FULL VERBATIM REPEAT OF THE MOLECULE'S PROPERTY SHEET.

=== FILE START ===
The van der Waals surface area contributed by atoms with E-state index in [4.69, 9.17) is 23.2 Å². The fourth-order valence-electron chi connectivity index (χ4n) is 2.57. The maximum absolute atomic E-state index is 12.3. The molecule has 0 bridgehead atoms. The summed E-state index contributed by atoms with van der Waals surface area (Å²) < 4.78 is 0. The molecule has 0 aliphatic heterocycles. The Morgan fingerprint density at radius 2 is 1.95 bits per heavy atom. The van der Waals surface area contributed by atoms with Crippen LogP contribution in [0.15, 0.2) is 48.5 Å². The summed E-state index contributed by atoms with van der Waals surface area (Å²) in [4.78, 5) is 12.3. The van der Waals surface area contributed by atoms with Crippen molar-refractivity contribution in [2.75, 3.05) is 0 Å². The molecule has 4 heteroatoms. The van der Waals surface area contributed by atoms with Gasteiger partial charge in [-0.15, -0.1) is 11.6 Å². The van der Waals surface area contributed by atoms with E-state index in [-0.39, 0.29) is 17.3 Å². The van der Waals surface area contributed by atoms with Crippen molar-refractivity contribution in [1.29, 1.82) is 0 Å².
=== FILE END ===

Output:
The van der Waals surface area contributed by atoms with E-state index in [4.69, 9.17) is 23.2 Å². The fourth-order valence-electron chi connectivity index (χ4n) is 2.57. The maximum absolute atomic E-state index is 12.3. The molecule has 0 bridgehead atoms. The summed E-state index contributed by atoms with van der Waals surface area (Å²) < 4.78 is 0. The molecule has 0 aliphatic heterocycles. The Morgan fingerprint density at radius 2 is 1.95 bits per heavy atom. The van der Waals surface area contributed by atoms with Crippen LogP contribution in [0.15, 0.2) is 48.5 Å². The summed E-state index contributed by atoms with van der Waals surface area (Å²) in [4.78, 5) is 12.3. The van der Waals surface area contributed by atoms with Crippen molar-refractivity contribution in [2.75, 3.05) is 0 Å². The molecule has 4 heteroatoms. The van der Waals surface area contributed by atoms with Gasteiger partial charge in [-0.15, -0.1) is 11.6 Å². The van der Waals surface area contributed by atoms with E-state index in [-0.39, 0.29) is 17.3 Å². The van der Waals surface area contributed by atoms with Crippen molar-refractivity contribution in [1.29, 1.82) is 0 Å².